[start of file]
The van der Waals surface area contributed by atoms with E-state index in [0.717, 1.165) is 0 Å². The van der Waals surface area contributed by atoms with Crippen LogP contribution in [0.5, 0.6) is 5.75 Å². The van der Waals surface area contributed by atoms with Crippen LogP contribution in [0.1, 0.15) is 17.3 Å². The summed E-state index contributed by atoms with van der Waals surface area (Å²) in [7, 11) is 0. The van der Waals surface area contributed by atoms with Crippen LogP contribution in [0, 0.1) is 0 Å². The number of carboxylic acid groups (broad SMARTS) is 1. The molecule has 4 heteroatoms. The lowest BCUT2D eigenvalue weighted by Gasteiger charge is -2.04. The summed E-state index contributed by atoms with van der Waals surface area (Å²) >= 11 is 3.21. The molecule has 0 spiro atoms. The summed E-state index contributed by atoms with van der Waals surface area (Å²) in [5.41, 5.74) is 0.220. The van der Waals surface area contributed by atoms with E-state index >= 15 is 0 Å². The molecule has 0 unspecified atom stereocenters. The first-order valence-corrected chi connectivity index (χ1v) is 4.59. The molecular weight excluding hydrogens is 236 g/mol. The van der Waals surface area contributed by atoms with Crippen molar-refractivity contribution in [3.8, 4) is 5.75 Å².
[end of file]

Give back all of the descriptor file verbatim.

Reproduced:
The van der Waals surface area contributed by atoms with E-state index in [0.717, 1.165) is 0 Å². The van der Waals surface area contributed by atoms with Crippen LogP contribution in [0.5, 0.6) is 5.75 Å². The van der Waals surface area contributed by atoms with Crippen LogP contribution in [0.1, 0.15) is 17.3 Å². The summed E-state index contributed by atoms with van der Waals surface area (Å²) in [7, 11) is 0. The van der Waals surface area contributed by atoms with Crippen LogP contribution in [0, 0.1) is 0 Å². The number of carboxylic acid groups (broad SMARTS) is 1. The molecule has 4 heteroatoms. The lowest BCUT2D eigenvalue weighted by Gasteiger charge is -2.04. The summed E-state index contributed by atoms with van der Waals surface area (Å²) >= 11 is 3.21. The molecule has 0 spiro atoms. The summed E-state index contributed by atoms with van der Waals surface area (Å²) in [5.41, 5.74) is 0.220. The van der Waals surface area contributed by atoms with E-state index >= 15 is 0 Å². The molecule has 0 unspecified atom stereocenters. The first-order valence-corrected chi connectivity index (χ1v) is 4.59. The molecular weight excluding hydrogens is 236 g/mol. The van der Waals surface area contributed by atoms with Crippen molar-refractivity contribution in [3.8, 4) is 5.75 Å².